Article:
18. Don’t drink a lot of coffee or alcohol if you want to keep your equilibrium and avoid jet lag.

19. If you get nervous about flying, do the crossword puzzle in the inflight magazine.  Or look at the route maps and think positive thoughts of all those flights multiplied by a thousand airlines multiplied by 365 days in a year of flights traveling these routes successfully around the globe, and you’ll realize that it would be hubris to think that YOUR flight would be the one to have a major problem.  More people die from shoveling snow than plane crashes.

20. Think of the baby crying behind you as if it were your own and you were the poor parent trying to just make it through this one flight so she can see her grandma for the first time.  Or consider trying to channel the primal scream therapy.  And remember, you cried like a baby at one time in your life as well.  Don’t blame the parents.  They do their best.  If you have a solution, share it.  Otherwise, deal with it.

21. Be open to learning something unique from the person sitting next to you, but don’t impose yourself.   And don’t be afraid to show disinterest if you’re not sensing a connection.  If the conversation and mutual interest is there, you’ll know it.  Just remember, you’ll likely never see this person again, so it’s often a good chance to get an objective opinion on something that might have been weighing on your mind.  Don’t take it personally if they don’t want to talk.  And don’t feel obliged to do so.  I’ve met some of my best role models at 30,000 feet.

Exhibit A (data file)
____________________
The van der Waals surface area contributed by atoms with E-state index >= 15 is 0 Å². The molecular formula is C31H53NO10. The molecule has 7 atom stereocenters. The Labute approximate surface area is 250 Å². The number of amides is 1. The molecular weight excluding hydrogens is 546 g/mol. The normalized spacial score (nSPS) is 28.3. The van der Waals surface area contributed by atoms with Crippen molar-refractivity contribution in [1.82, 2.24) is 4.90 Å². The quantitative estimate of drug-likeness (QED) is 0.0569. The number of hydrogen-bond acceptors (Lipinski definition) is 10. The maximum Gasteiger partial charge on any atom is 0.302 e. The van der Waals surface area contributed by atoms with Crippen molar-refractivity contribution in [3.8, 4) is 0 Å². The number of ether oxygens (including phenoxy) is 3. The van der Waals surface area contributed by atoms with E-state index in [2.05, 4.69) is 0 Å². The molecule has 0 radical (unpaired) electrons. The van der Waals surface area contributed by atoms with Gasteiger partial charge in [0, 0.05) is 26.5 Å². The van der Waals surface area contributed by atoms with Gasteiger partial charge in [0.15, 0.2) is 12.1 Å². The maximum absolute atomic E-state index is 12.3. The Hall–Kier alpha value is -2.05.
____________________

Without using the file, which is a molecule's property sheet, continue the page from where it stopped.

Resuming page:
22. Never get into an unmetered cab.  Get a receipt from the cab driver unless it’s on a credit card.

23. I check one bag. Sure, you can compact yourself and carry it on in one unit, but I like to be unburdened in the long trek to the gate and in the restaurant before boarding.  It’s been a long time since a bag’s not made it, knock wood.

24. Consider putting the ‘do not disturb’ sign outside your room after you leave if staying more than one night so the room cleaner doesn’t come in.  You’ll feel less entitled and more at home.  Yes, you can use the same towel twice and hang it to dry.  Still give them the tip you would for multiple days because you’ve shed just as much skin as if they’d cleaned it daily.

25. Try to avoid room service.  It’s expensive, and stinks up and messes up the room.

26. Don’t beat yourself up for forgetting to leave a tip for housekeeping, but try to leave extra tip the next time.  Most people are chincy.   Tip!   Karma.

27. Find some way to enjoy local music whenever possible.  Try the local food. Think of the things you ‘can’t get at home’.

28. Don’t forget your bathing suit.  Sometimes you’ll have time for a swim.

29. Use an ATM machine to get cash when you get off the plane.  They’re safe and usually have the best exchange rates.  Avoid the change offices – bad exchange rates and high fees.

30. Try to create an itinerary that might allow for your travel to be interrupted.  You might have to sit on the runway too long and miss your connecting flight.   Weather delays.  Any number of things can and do happen.  Thankfully, delays are not the norm.  And sometimes they’ll throw you a cookie if they really mess up your plans.

Please feel free to send this link to anyone you know.